Pa. legislators unveil bipartisan teacher tax credit bill
HARRISBURG, Dec. 9 – State Rep. Jake Wheatley, D-Allegheny, today unveiled his bipartisan bill to reimburse teachers who spend their own money on school supplies for their students.

Wheatley's proposed Teacher Tax Credit Act (H.B. 1619) has 23 co-sponsors, including four Republicans. It would provide a tax credit of up to $500 for teachers who purchase out-of-pocket classroom supplies. Eligible classroom supplies would include books, supplies, computers and related equipment, including related software and services, other equipment and supplementary materials.

"While members of the General Assembly have a wide range of views on education, I think we can all agree that there are many dedicated teachers across Pennsylvania who are doing a great job for their students, often in difficult circumstances. And it's a fact that many of these teachers are spending hundreds of dollars of their own money on basic classroom supplies," Wheatley said.

Rep. James Roebuck, D-Phila., Democratic chairman of the House Education Committee, said, "In Philadelphia alone, one media outlet recently estimated that teachers could be spending $6 million of their own money on supplies for their students. Clearly there is a need for this bill."

"This bill in a way would reimburse teachers who go out of their way to provide materials for their students," said Rep. Lee James, R-Venango/Butler, whose wife served as a teacher in Oil City for 36 years. "I believe it’s important to recognize and show appreciation for the extra effort being put forward by the Pennsylvania teachers who purchase materials with their own money to benefit their students."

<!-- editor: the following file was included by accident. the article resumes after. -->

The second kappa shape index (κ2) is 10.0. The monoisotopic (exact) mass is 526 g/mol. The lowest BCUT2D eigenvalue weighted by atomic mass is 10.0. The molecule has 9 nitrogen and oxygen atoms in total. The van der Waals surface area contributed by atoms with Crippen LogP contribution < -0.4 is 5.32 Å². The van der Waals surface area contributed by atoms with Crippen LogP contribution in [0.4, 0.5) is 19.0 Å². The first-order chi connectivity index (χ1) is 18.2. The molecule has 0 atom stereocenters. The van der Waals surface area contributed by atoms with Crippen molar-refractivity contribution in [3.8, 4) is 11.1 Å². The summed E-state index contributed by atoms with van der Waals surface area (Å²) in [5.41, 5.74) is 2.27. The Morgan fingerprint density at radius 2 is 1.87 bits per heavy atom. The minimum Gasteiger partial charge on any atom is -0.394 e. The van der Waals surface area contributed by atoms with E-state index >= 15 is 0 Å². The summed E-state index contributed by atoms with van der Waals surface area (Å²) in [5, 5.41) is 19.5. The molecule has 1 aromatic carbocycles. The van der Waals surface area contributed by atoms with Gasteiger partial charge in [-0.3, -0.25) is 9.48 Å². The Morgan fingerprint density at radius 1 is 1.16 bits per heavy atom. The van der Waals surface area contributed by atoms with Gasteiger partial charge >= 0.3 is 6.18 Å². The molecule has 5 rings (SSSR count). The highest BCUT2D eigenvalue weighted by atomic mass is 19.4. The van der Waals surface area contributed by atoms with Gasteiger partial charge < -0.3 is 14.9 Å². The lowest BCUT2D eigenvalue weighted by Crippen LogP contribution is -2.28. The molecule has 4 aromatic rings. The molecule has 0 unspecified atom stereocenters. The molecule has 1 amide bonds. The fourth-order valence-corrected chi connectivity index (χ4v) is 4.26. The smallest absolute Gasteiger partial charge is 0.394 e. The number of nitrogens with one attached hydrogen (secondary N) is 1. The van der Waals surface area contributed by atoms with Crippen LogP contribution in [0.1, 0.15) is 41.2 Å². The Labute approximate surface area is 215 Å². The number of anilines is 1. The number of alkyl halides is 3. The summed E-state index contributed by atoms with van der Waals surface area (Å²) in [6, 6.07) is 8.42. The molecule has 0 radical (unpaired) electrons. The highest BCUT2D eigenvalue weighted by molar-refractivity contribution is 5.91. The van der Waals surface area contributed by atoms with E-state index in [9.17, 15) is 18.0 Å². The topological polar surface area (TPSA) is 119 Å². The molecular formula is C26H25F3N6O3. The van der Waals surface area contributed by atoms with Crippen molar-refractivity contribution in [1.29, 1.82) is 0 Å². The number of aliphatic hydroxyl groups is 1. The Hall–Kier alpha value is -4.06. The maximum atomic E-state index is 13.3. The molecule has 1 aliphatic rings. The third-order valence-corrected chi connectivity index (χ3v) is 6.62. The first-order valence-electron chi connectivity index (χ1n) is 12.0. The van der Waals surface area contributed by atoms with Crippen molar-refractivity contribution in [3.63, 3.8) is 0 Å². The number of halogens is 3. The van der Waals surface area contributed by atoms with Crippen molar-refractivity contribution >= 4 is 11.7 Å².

Rich Askey, an elementary music teacher in the Harrisburg School District and Pennsylvania State Education Association board member for 10 years, said, "I personally know most of the teachers I work with spend hundreds of dollars on the students in their classrooms. One colleague in my building told me she spent over $1,000 on her classroom last year – everything from incentive rewards, to educational supplemental and software programs, to paper and pencils. You can walk into any classroom in Pennsylvania and you will find items being used by our students that were purchased by their teacher.

"Think of the first-year teacher who is entering his or her classroom for the first time. Just getting their first paycheck, saddled with student loans and getting their own lives started, they also have the added expense of setting up their very first classroom. A tax credit only makes sense for them – a small reward for their generosity," Askey said.

"I don’t know any teacher who seeks credit for purchasing items for their classroom," said Rep. Karen Boback, R-Columbia/Luzerne/Wyoming. "Teachers do it for the students they teach. School budgets are very lean and this is one way for the Commonwealth to recognize those educators who go above and beyond."

Wheatley said an estimated 120,000 teachers could qualify for the state credit, which would make its cost about $65 million if they all were eligible for the full amount. Wheatley plans to offer an amendment to the bill to include support staff as well.

"I think it would be one of the best, most cost-effective investments we could make in the state budget. Maryland and Arkansas already have similar programs. Pennsylvania should be next," Wheatley said. "Currently, the federal government offers a $250 tax deduction for these purchases by teachers, but that's set to expire at the end of this year. And that's only a deduction, not a dollar-for-dollar credit. I believe Pennsylvania can and should act even if Congress doesn't."

The bill, which is supported by PSEA and the Keystone Teachers Association, has been referred to the House Finance Committee for consideration. 

State Rep. Jake Wheatley
House Democratic Communications Office
Phone: 717-787-7895

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